As German leaders traditionally do on visits to Israel, Chancellor Angela Merkel recently visited Yad Vashem, Israel’s memorial to the Holocaust. There she termed the Holocaust "a source of deep shame" for Germany, and spoke of Israel’s existence as a pillar of German politics. Germany, once again, apologizes for the Holocaust and is willing to do what it takes to redeem itself – even if it was financing a second Holocaust against the Palestinian people; a typical manifestation of the European guilt-ridden political conscience. And typically, we, Arabs and Muslims are to pay the price.
It seems like a new crusade has started against Arabs and Muslims in the wake of September 11, 2001, led by neo-European Nazism. The victims are no longer the Jews, but Muslims spread over Afghanistan, Iraq, Palestine, Pakistan, and anywhere around the globe.
The wars, bombings and secret prisons where suspect Muslims are tortured and killed are but few aspects of the "crusade" U.S. President George W. Bush launched. Was it not for so much contradictory evidences, we could have passed it for another of his many misfortunate slips of the tongue.
Along a number of unjustified wars, sanctions and pressure policies against Arab and Muslim countries, intensive media campaigns rally to deform the face of Muslims and Islam. Even as citizens of Western democracies, Muslims find themselves subject to legal and political acts of hatred and harassment.
Some of the European official policies against Muslims in Europe, such as deportation and deprivation of citizenship, have made some Jewish leaders warn that they are "the same taken against Jews in 1930s."
The French Historian Gerard Nueril reminds us that both Hitler and Mussolini deprived Jews of citizenship, and he warns that "the procedures taken against Muslims in France today strongly remind us of how France treated the Jews in the thirties of last century."
Denmark has become the country heading the spear of hatred against Islam and Muslims. In the 1990s, the Danish Popular Party considered Muslims in Denmark a growing segment of the population – a "troubling problem." After September 11, other Danish parties started sharing the same concern, and talking against "Muslims in Denmark" became a tool in election campaigns. The media started focusing on emigrant problems and accused Muslims of "violence" and "extremism." Even the Queen herself joined the choir and expressed worry over the problems that her "Muslim" subjects represented. A Danish Popular Party candidate in Copenhagen, Luis Ferivrette, described Danish Muslims as "cancerous disease in the Danish society." The party’s spokesperson, Martin Henriksen, said that "Islam, since its beginning, has been a terrorist movement," and he warned against allowing Danish Muslims candidacy to the Parliament or city councils. Henriksen describes Danish Muslim converts as "moral criminals" and takes pride in the fact that "criticizing Islam is the official policy of [his] party." Within this context, the cartoon contest organized by Yandposten came as a natural result.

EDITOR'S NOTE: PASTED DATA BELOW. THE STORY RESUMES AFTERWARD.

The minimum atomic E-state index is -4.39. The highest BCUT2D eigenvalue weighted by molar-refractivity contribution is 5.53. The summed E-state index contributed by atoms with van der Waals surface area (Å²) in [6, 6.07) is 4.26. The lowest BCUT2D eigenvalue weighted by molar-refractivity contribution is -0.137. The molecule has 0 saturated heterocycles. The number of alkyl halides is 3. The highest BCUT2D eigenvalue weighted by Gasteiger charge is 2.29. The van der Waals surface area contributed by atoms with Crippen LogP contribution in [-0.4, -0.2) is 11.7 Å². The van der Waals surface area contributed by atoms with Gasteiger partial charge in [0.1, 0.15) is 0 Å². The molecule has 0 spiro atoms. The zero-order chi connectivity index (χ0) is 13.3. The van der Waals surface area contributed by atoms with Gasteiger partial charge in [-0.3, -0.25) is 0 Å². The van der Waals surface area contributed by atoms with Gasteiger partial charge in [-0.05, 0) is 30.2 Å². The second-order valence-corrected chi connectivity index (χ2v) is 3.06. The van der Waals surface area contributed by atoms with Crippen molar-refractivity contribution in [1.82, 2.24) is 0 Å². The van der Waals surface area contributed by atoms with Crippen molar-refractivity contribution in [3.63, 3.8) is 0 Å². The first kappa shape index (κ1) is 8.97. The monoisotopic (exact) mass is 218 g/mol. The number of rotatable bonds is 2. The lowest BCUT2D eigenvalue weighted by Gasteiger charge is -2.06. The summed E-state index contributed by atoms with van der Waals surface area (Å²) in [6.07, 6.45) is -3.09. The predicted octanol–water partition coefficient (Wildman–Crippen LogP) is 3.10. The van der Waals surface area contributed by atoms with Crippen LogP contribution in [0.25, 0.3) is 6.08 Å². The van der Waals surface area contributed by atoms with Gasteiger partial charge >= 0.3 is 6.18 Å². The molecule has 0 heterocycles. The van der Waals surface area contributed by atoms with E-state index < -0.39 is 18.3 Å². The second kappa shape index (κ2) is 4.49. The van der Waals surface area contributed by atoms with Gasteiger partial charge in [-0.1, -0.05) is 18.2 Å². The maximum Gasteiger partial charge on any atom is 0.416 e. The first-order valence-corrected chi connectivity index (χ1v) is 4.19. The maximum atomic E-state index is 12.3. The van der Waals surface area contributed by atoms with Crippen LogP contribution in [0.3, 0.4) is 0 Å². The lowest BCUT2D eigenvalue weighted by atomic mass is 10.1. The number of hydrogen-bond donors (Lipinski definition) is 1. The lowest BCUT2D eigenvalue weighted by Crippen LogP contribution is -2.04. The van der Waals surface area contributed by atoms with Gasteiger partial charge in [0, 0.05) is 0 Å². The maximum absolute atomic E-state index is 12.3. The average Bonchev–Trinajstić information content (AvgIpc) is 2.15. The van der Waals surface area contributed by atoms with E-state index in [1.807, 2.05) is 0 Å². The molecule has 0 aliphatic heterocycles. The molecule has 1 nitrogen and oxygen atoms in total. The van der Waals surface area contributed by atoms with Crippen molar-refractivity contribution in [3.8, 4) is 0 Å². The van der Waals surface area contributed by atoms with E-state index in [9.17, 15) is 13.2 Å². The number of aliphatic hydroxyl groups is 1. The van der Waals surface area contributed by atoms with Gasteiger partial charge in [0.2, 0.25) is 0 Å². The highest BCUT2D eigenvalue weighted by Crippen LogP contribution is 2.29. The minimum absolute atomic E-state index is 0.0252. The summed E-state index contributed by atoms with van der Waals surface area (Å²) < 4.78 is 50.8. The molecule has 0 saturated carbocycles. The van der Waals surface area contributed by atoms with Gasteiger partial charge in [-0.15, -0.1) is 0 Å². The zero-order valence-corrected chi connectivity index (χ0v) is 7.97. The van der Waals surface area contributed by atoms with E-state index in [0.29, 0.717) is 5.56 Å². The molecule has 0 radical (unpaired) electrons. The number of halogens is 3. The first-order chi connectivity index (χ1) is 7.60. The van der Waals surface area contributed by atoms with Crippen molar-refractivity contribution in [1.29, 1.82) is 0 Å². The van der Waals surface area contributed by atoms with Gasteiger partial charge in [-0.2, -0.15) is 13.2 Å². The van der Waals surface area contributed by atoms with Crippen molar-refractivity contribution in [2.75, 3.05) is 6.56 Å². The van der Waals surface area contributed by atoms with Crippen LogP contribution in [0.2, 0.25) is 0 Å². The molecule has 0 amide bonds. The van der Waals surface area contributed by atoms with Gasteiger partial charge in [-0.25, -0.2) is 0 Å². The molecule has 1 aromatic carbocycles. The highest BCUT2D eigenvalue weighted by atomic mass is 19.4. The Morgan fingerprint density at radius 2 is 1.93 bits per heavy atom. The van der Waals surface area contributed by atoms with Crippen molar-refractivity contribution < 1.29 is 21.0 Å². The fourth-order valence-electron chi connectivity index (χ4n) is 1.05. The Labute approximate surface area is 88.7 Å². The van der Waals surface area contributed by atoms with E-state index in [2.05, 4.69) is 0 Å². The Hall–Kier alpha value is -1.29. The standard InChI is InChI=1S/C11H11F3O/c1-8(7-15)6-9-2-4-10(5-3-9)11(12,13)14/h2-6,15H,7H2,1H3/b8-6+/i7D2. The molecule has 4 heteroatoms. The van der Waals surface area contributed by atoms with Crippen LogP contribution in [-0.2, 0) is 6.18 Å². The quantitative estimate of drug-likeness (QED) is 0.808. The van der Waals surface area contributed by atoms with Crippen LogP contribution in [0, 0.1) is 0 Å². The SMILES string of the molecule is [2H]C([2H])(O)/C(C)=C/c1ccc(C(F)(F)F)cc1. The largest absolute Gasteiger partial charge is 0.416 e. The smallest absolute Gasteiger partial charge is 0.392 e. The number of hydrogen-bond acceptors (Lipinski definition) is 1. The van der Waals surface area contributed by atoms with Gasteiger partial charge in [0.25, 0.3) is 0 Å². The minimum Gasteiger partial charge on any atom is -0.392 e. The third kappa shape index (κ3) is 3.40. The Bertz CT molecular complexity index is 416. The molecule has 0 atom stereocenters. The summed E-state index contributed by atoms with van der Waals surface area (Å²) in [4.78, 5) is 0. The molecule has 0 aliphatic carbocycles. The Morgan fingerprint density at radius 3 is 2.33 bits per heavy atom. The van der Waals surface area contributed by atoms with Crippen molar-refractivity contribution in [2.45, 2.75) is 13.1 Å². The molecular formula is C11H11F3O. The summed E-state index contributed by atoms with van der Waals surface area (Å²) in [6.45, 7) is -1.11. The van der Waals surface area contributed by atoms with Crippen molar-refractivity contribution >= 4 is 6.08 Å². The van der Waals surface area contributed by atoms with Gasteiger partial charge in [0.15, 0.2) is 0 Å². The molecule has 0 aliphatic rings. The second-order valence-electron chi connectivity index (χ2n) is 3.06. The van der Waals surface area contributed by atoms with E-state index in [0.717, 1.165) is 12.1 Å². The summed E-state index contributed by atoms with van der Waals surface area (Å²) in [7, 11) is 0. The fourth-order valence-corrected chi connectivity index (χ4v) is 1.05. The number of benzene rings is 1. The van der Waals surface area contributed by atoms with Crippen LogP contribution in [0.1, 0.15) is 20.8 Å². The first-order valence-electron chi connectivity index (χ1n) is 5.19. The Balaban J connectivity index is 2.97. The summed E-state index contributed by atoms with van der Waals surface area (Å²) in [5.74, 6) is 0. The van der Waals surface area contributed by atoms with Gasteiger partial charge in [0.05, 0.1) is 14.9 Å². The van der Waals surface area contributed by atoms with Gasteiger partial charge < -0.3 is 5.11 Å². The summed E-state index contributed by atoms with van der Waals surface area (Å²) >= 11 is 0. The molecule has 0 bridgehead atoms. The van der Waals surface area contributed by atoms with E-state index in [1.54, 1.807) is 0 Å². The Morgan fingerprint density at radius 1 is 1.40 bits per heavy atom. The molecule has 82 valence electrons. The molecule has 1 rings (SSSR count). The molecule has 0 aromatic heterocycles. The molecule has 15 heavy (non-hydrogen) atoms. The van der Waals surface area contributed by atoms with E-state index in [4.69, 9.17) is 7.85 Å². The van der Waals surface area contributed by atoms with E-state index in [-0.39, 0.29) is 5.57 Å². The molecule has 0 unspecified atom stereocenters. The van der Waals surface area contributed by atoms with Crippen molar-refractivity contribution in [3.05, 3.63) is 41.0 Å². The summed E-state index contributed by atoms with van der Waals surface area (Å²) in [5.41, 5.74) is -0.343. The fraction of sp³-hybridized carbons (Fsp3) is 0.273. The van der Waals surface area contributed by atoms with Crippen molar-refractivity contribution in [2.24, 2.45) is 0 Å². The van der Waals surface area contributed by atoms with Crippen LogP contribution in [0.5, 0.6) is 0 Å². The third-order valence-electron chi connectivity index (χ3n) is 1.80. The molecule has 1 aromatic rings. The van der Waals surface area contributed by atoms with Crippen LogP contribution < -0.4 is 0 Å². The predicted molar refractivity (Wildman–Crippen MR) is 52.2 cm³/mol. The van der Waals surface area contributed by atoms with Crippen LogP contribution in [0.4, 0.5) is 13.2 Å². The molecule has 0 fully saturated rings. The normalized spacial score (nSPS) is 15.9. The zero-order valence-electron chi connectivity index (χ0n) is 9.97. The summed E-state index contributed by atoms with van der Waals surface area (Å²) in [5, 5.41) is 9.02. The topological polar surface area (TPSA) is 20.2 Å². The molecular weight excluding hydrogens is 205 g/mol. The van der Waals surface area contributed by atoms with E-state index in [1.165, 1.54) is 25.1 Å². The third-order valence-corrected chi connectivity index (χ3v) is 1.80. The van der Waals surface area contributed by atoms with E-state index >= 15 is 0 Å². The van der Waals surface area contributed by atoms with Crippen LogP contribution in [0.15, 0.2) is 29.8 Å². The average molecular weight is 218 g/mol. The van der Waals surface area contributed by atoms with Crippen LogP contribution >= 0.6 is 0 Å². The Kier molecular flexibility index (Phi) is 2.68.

Facts show that Europe is launching a new Holocaust against Muslims around the world. What is happening to Muslims in Europe today is almost identical with what the Jews suffered at the beginning of the century. Muslims in Western countries find themselves obliged to change their names and suppress their religious identity to avoid a racist witch-hunt against them. "Freedom of the press" and "freedom of expression" do not permit violating or ridiculing other people’s sanctities. Otherwise, no European country would have banned the mere discussion of the Jewish Holocaust.
The Prophet Mohammad, peace be upon him, brought to humanity a message of peace, mercy and tolerance. The Muslim civilization that ensued from Mecca set the foundation for today’s scientific and social development. What did those who dared insult him bring to humanity in comparison? They only brought hatred and anger and intolerance. Their actions, like those of Nazi Germany, should only be "a source of deep shame," as Merkel put it.
However, unlike the descendents of the culprits of the Holocaust, their conscience is not guilt-ridden yet with this new crime against humanity. When such guilt will start rectifying Western politics toward Muslims is a disquieting question. Nazis accused Jews of violence and terrorism. They launched media wars of hatred against their faith and sanctities. The result was the Holocaust; one of the ugliest crimes against humanity. As Europe has recently passed a law that forbids doubting the Holocaust, today it should pass another law that bans racist insults against Muslims and Islam. It is more prudent to prevent the making of a new Holocaust, than to wait for more European apologies to Jews and Muslims alike. [Dr. Bouthaina Shaaban is the Syrian expatriates minister]